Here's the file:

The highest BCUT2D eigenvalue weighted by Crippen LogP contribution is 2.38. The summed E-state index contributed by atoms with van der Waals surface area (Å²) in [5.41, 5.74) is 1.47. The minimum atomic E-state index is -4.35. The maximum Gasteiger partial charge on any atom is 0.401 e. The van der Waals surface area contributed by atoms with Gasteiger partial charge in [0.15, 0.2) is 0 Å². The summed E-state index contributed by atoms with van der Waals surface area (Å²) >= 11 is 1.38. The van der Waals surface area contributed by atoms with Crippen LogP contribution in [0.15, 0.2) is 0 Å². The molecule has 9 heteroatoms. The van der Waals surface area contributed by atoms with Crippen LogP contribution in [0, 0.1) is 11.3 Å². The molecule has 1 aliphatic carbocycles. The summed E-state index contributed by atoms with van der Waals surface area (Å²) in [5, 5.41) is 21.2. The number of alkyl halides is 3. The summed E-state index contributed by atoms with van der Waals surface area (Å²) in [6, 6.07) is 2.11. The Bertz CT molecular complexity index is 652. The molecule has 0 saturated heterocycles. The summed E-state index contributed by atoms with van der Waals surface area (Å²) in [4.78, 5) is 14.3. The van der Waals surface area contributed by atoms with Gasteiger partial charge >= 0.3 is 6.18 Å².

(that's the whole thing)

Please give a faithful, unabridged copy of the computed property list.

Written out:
The highest BCUT2D eigenvalue weighted by Crippen LogP contribution is 2.38. The summed E-state index contributed by atoms with van der Waals surface area (Å²) in [5.41, 5.74) is 1.47. The minimum atomic E-state index is -4.35. The maximum Gasteiger partial charge on any atom is 0.401 e. The van der Waals surface area contributed by atoms with Gasteiger partial charge in [0.15, 0.2) is 0 Å². The summed E-state index contributed by atoms with van der Waals surface area (Å²) >= 11 is 1.38. The van der Waals surface area contributed by atoms with Crippen LogP contribution in [0.15, 0.2) is 0 Å². The molecule has 9 heteroatoms. The van der Waals surface area contributed by atoms with Crippen LogP contribution in [0, 0.1) is 11.3 Å². The molecule has 1 aliphatic carbocycles. The summed E-state index contributed by atoms with van der Waals surface area (Å²) in [5, 5.41) is 21.2. The number of alkyl halides is 3. The summed E-state index contributed by atoms with van der Waals surface area (Å²) in [6, 6.07) is 2.11. The Bertz CT molecular complexity index is 652. The molecule has 0 saturated heterocycles. The summed E-state index contributed by atoms with van der Waals surface area (Å²) in [4.78, 5) is 14.3. The van der Waals surface area contributed by atoms with Gasteiger partial charge >= 0.3 is 6.18 Å².